Opponents of Vermont Yankee are disappointed that the nuclear power plant is still generating electricity.
But they say they’ll continue fighting to close it down.
Wednesday is the day that Yankee’s original 40-year operating license expired. It’s been granted a 20-year extension even though the state has been trying to close it down.
Paul Burns of the Vermont Public Interest Research Group says opponents will try to persuade the state Public Service Board to deny Yankee the state license it still needs. And he says Vermonters will soon recognize that the state no longer needs Vermont Yankee:
(Burns) "Their light will come on, and we will not be getting, no utility in this state will be getting, any power from Vermont Yankee. I think that the people of Vermont have had enough of Entergy Louisiana‘s leaks, lies and lawyers. It is time, instead, for a clean energy future for Vermont."
(Host) A federal judge says Yankee can continue to operate while the state appeals his ruling that threw out a state law designed to close the plant.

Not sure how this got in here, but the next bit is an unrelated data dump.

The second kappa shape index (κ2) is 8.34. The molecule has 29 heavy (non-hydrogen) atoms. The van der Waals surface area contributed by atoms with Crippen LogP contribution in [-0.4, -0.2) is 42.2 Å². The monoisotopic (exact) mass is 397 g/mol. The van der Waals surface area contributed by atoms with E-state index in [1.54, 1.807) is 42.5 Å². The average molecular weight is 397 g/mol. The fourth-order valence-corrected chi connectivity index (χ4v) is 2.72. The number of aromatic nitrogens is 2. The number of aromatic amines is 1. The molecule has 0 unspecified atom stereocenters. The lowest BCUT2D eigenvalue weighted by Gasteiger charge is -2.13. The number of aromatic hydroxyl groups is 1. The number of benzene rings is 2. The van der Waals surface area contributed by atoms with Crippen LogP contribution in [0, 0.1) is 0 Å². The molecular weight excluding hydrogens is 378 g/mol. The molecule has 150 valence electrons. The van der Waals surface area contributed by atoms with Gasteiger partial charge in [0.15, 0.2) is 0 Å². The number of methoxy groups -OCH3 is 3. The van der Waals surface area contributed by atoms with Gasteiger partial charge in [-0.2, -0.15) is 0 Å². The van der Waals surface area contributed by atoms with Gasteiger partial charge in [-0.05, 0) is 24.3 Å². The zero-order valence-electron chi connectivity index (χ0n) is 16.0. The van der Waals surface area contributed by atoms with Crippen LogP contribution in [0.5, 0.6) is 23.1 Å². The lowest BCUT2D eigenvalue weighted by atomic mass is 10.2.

Jamey Fidel is general counsel of Vermont Natural Resources Council. He says the judge left a role for state regulators.
(Fidel) "Vermont Natural Resources Council feels strongly that the PSB has the authority to ensure that Vermont Yankee will not have an undue adverse affect on Vermont’s natural environment, and that includes water quality. There are valid environmental concerns that do not relate to preempted issues regarding safety."
(Host) Demonstrators plan a major protest in Brattleboro today against Yankee and its corporate owner, Entergy.